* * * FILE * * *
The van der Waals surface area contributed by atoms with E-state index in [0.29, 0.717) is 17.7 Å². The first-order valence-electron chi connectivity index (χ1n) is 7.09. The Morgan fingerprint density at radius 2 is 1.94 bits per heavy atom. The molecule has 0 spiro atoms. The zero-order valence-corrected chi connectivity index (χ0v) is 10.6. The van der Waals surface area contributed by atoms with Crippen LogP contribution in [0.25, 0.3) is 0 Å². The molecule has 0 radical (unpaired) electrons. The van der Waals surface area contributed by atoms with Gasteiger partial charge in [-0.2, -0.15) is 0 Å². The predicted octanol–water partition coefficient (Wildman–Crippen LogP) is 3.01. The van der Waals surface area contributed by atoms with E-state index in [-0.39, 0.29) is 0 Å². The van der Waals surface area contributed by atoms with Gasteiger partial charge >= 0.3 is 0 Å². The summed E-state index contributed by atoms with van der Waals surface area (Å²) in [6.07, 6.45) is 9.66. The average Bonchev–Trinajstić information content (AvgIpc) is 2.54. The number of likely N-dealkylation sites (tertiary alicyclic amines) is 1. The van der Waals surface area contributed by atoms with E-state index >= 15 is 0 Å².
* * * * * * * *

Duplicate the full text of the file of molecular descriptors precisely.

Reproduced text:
The van der Waals surface area contributed by atoms with E-state index in [0.29, 0.717) is 17.7 Å². The first-order valence-electron chi connectivity index (χ1n) is 7.09. The Morgan fingerprint density at radius 2 is 1.94 bits per heavy atom. The molecule has 0 spiro atoms. The zero-order valence-corrected chi connectivity index (χ0v) is 10.6. The van der Waals surface area contributed by atoms with Crippen LogP contribution in [0.25, 0.3) is 0 Å². The molecule has 0 radical (unpaired) electrons. The van der Waals surface area contributed by atoms with Gasteiger partial charge in [-0.2, -0.15) is 0 Å². The predicted octanol–water partition coefficient (Wildman–Crippen LogP) is 3.01. The van der Waals surface area contributed by atoms with E-state index in [-0.39, 0.29) is 0 Å². The van der Waals surface area contributed by atoms with Gasteiger partial charge >= 0.3 is 0 Å². The summed E-state index contributed by atoms with van der Waals surface area (Å²) in [6.07, 6.45) is 9.66. The average Bonchev–Trinajstić information content (AvgIpc) is 2.54. The number of likely N-dealkylation sites (tertiary alicyclic amines) is 1. The van der Waals surface area contributed by atoms with E-state index >= 15 is 0 Å².